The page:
Remember those “Choose You Own Adventure” books? You got to choose where your story would go next, usually at the end of the page. It was pretty cool back in times…

Google today is a lot like a big gamebook – you can browse in infinite paths and build your stories.

I don’t talk about some meaningless internet browsing on a Friday afternoon. The one that starts from a link your friend forwarded to you, some random news headline or just a shiny banner that caught your attention. Then you just jump subjects in an ADD–manner, ending with a mesh of information on global warming, fondue recipe, newest i-gadjet, whale conservation program, and the weather forecast. Anything to kill time.

I’m talking about a real Story. The one that just grabs your attention and makes you dig into it. And, as with a gamebook, you never know where it will bring you.

One day, a couple of years ago, I was googling on the most addictive games of all time. Tetris is the best selling computer game ever, so I ended up checking some details on it. What grabbed my initial attention is the history of Tetris creation.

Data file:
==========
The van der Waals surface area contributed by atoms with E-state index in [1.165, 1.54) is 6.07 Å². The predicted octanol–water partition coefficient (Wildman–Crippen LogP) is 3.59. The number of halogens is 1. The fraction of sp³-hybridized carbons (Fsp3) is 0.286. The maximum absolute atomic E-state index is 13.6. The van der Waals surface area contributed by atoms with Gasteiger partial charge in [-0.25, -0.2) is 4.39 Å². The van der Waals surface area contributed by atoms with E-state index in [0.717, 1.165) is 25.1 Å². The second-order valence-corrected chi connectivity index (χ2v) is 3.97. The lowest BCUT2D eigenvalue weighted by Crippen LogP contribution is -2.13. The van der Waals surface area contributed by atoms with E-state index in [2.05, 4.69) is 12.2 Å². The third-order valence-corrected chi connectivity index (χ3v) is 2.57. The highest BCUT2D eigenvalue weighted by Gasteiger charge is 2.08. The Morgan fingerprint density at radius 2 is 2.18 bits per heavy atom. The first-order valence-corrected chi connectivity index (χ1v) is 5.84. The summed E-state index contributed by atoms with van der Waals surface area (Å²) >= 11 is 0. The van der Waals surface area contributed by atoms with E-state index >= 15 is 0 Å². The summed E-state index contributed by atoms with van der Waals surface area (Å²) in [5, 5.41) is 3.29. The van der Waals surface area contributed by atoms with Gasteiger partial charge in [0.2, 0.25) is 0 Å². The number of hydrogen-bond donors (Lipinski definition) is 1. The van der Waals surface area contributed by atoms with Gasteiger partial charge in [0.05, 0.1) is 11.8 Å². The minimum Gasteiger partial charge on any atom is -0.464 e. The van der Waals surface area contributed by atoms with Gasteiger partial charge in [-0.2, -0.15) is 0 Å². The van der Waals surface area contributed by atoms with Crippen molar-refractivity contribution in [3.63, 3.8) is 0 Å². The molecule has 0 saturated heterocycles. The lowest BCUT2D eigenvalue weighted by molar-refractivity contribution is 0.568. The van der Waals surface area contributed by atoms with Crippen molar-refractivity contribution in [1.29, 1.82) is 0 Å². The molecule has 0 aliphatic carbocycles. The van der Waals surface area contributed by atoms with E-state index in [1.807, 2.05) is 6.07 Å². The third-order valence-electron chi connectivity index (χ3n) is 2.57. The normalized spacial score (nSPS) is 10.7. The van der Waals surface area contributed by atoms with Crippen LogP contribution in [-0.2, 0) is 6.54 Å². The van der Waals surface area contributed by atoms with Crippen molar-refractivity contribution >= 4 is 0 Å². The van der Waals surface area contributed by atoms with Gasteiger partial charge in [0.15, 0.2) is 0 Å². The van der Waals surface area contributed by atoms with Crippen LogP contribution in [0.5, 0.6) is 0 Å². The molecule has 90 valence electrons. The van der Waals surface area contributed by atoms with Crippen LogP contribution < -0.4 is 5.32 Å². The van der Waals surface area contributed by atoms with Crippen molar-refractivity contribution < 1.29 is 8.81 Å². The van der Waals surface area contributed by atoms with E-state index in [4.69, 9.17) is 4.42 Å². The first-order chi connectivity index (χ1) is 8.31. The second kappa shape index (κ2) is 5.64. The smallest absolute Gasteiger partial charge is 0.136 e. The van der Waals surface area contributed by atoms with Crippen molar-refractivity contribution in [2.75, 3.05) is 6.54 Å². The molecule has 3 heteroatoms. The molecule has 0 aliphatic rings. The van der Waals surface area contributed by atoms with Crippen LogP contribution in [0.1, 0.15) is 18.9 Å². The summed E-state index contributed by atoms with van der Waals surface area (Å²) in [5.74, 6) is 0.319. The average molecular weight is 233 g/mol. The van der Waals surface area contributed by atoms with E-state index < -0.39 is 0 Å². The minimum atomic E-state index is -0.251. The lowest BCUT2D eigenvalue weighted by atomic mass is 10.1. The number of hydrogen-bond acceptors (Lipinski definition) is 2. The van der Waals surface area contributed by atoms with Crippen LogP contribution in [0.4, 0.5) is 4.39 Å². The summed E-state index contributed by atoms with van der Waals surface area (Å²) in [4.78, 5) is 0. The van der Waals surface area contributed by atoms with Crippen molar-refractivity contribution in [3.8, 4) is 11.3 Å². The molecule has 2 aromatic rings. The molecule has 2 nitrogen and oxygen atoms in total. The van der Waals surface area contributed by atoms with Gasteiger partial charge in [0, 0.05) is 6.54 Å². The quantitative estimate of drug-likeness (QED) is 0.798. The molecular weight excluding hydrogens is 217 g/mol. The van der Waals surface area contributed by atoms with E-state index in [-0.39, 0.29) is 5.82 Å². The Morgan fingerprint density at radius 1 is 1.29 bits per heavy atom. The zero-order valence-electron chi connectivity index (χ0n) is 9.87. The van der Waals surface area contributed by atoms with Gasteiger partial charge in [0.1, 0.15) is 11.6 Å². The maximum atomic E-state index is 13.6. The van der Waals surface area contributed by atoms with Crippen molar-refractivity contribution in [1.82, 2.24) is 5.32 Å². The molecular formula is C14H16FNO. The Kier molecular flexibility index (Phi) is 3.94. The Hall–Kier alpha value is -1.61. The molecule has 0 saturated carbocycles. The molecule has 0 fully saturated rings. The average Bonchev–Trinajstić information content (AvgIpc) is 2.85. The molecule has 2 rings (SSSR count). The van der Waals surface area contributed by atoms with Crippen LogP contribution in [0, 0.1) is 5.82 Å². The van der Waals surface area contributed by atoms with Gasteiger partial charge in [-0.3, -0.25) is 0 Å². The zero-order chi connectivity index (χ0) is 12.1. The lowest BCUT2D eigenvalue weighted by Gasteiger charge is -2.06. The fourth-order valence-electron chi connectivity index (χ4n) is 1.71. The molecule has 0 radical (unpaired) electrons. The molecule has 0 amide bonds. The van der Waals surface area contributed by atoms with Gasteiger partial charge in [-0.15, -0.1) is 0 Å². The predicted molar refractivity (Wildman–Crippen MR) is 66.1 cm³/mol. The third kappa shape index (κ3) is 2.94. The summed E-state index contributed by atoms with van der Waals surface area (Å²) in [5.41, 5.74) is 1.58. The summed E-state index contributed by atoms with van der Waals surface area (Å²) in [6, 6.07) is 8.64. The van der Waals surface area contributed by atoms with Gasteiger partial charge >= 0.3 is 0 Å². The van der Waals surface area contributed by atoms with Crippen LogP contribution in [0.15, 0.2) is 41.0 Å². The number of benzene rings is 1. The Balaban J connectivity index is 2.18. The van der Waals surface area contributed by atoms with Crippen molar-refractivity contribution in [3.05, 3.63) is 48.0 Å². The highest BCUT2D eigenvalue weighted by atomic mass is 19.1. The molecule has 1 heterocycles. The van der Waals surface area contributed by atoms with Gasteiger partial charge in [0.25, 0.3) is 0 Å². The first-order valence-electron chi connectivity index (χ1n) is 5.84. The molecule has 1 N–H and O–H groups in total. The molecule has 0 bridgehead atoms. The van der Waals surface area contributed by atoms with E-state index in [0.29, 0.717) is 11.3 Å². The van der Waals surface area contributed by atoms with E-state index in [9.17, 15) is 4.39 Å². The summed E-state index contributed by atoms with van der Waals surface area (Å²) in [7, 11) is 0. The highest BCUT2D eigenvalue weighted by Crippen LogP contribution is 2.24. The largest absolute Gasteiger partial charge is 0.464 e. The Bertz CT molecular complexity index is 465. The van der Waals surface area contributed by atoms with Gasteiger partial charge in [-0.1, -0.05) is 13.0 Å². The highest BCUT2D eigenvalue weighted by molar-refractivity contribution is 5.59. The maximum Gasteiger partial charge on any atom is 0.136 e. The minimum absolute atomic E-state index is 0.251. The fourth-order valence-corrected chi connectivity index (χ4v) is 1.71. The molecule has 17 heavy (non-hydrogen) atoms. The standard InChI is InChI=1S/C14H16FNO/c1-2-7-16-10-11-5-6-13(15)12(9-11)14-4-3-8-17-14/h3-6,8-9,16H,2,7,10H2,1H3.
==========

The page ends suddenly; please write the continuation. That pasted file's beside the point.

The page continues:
It starts back in the 80s, in the backwaters of the Soviet Union. Two men and a teenager are killing their spare time at some academy labs by developing small games. I google on and click on, and the story just takes off from there. What follows is the uncontrolled game popularity, international legal battles and soviet government involvement. The story continues all the way through the fall of the Iron Curtain, with some of the original creators moving to United States and more legal battles. It ends up in Pal Alto, California with a double-murder suicide and the “I’ve been eaten alive…” note. What an incredible chain of events. A great story about moral corruption...

You can find all the bits of that story on the internet and google your way through it. Don’t just go through a single article with somebody’s aggregated version of it. Because web today is an infinite gamebook, and you can read any story your own way.


Sunday, February 04, 2007

Our experience with AdSense + seasonal ecards

We started using Google AdSense about 4 months ago, placing the first one on our Virtual Pumpkin Carver ecard.